Microsoft has released the long awaited OS after months of build-up, along with the latest version of its business suite, Microsoft Office 2007.
The Redmond, Wash. computing giant has promised stronger security with Vista, as well as a more powerful and graphically dynamic OS. Home consumers can get Vista on Jan. 30.
According to Steve Vamos Microsoft's Managing Director in Australia, Microsoft's focus points for Vista were reduced costs and improved security, speaking at a press conference is Sydney.
Tony Wilkinson, director of office business, Australia and New Zealand said a key security feature for the operating system was enhanced controlled access for the use of removable devices and theft of laptops.
"Bitlocker enables us to encrypt, lost and stolen laptops so no one can use the units," said Wilkinson. This will then "protect the information on mobile devices."
Peter Watson, chief security advisor for Microsoft Australia added: "If you don't have access to a file you will not be able to view the file. It won't even come up in the search."
Media reports questioned whether some large corporations, which already believe Windows XP to be reliable, would be willing to make the effort to install on their networks.
Ken Dunham, director of the Rapid Response Team at iDefense, told SCMagazine.com that a number of unexpected issues occur with any major product release.
"As with any new release of an operating system, we are confident that there will be the standard problems of driver updates and incompatibilities that exist for a period of time following the release," he said. "We also believe that, as is usual, some unexpected issues will arise over a period of time, once the product is deployed on a global widespread basis."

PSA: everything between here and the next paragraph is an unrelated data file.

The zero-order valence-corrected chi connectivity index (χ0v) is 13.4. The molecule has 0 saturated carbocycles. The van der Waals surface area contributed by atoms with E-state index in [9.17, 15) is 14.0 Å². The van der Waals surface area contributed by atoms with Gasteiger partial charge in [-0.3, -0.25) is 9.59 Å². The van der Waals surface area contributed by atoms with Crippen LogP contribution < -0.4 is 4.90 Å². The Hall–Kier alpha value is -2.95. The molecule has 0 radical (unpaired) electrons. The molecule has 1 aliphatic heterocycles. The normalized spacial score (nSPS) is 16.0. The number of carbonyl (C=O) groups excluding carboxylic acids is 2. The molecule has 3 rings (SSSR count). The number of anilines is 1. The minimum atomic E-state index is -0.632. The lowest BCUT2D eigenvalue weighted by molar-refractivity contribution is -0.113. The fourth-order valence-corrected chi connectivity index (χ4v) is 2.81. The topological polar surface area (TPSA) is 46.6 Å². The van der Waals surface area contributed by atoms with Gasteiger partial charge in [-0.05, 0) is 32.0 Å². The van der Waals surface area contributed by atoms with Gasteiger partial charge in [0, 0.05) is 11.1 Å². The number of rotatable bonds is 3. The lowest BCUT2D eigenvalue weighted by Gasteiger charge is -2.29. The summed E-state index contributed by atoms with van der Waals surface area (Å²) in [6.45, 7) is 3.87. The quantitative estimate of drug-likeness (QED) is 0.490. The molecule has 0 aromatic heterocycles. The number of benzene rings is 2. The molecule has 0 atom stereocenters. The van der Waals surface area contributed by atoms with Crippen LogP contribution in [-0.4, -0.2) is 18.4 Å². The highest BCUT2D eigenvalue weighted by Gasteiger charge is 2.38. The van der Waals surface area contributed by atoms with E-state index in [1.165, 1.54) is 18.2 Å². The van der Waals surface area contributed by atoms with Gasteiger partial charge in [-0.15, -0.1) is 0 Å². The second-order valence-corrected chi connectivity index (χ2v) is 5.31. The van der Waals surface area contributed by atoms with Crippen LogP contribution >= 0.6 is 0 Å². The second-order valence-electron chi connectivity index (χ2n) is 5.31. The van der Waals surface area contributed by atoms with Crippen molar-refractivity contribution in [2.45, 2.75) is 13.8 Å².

Earlier this year Microsoft chairman Bill Gates promised the OS would be less dependent on passwords, but would offer stronger and simpler-to-understand security for both home users and IT administrators.
Speaking at a press conference at the NASDAQ stock exchange in New York City, Microsoft CEO Steve Ballmer said that more than 200 million people will be using the new products by the end of the year.
"These are game changing products," he said. "It's an incredible step forward for business computing in a year of unprecedented innovation from Microsoft."
Dunham said companies shouldn't look at Vista as an immediate fix-all for their security issues.
"It's critical to view security enhancements as a process rather than an endpoint," he said. "Vista is an important development that will mature over time, as it is tested, refined and built upon."